What shoes would you wear with this?

 

Sunflower Contest Results, Fairy Garden, and Art Show in the Gardens

 

Wondering who won the Grow the Tallest Sunflower Contest?

It was three-year-old Carter M. with a Mammoth sunflower the reached a height of 95 and one-quarter inches. Congratulations, Carter, who can be seen above wearing a striped shirt.

In the photos, you can also see the crowd that gathered as our tall Sunflower Judges Rich Torkelson and Barbara Glaser, both PMCF board members, went flower by flower precisely measuring each for height and for the largest sunflower head from petal tip to petal tip.

It was close and there were moments of tense anticipation, but Carter’s sunflower ended up winning by three and three-quarter inches.

The award for the largest sunflower head went to Kaitlyn W., whose 85-inch -tall sunflower had a bloom that measured 16 and three-eighths inches across from petal tip to petal tip.  She took her mammoth flower home with her. (See the photo above).

Both Carter and Kaitlyn won sunflower kites.

Thank you to all those that participated. It was a great turnout.

Fairy Village

Enchanting and charming are two good words to describe the 20 houses made by the Girl Scouts for the fairy village, which was tucked between a colorful border of cosmos and zinnias.

The girls, under the direction of Girl Scout badge coordinator Jess Clauser, created the houses using natural materials. Early Saturday they placed their houses in the fairy village and embellish the village by adding twigs, pebbles, acorn caps, moss, shells, log slices and more.

Some of the girl scouts earned the brownie outdoor art creator badge and the junior outdoor art explorer badge doing this project, which is one of several that they have completed in the Community Gardens this season.  Many more are planned including a Spring fairy garden with mini daffodils and tulips.

 

Art Show

Another project the Girl Scouts and other children from the community did this summer was draw and paint in the garden classes led by gardener Martel Catalano and Judy Brunner.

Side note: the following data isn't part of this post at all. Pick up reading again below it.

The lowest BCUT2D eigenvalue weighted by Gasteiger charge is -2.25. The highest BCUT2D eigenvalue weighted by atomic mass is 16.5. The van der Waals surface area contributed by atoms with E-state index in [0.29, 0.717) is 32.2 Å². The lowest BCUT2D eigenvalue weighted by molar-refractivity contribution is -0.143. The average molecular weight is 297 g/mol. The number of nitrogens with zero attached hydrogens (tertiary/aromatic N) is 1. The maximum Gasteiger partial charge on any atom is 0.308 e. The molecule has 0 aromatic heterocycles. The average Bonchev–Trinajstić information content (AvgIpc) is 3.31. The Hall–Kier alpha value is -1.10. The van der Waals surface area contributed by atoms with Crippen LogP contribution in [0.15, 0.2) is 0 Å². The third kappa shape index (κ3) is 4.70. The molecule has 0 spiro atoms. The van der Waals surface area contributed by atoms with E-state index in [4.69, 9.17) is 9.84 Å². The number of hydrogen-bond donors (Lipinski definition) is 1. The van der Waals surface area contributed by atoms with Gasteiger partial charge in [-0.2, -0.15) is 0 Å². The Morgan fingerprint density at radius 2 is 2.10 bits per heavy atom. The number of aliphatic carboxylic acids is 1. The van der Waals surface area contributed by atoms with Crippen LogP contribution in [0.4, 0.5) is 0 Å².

In August, young artists created paper sunflowers. On another Saturday, they went into the garden to decide what they would draw and paint.Screen Shot 2017-09-16 at 6.55.42 PM

Some drew the flowers. Others focused on vegetables and still others did studies of the insects they found.

More than 30 paintings were created. And, for the art show the artworks were displayed clothesline style in front of the sunflowers.

The following painting of sunflowers by Girl Scout Mae Austin took first place and in addition to winning a medal, will be used on the Community Gardens greeting cards and T-shirt.  Congratulations to all three winners. Second place: Aurora Davis and Third Place: Lucy Ploss.

sunflower

 

 

Fairy Garden, Photo Exhibit and Art Show Today from 2 to 4 pm

Sun2There is a lot happening today at the Pitney Meadows Community Gardens, 223 West Avenue in Saratoga Springs.

Local photographer Tom Stock has an exhibit of Pitney Farm photos exhibited in the barn.  The Girl Scouts have created an extensive fairy village within a colorful border of flowers with little houses, pathways and treasures sure to delight.

And the children who experience the garden through art will have their art work on display in front of the sunflowers. Prizes will be awarded.

We will also have organically grown, dried sunflower heads that can be used to feed the birds or for flower arrangements and fall centerpieces on sale as a fundraiser for future events including a Spring fairy garden with mini-daffodils.  Treat your birds to this protein and mineral rich food and help support the gardens.

Contest

The Mammoth sunflowers grown as part of the Grow the Tallest Sunflower Contest will be measured and prizes award. That happens at 2:15 this afternoon.

Come join the fun today from 2 to 4 in the Pitney Meadows Community Gardens and see what has been accomplished the first season.

I hope to see you in the garden.

Natalie Walsh, Garden Director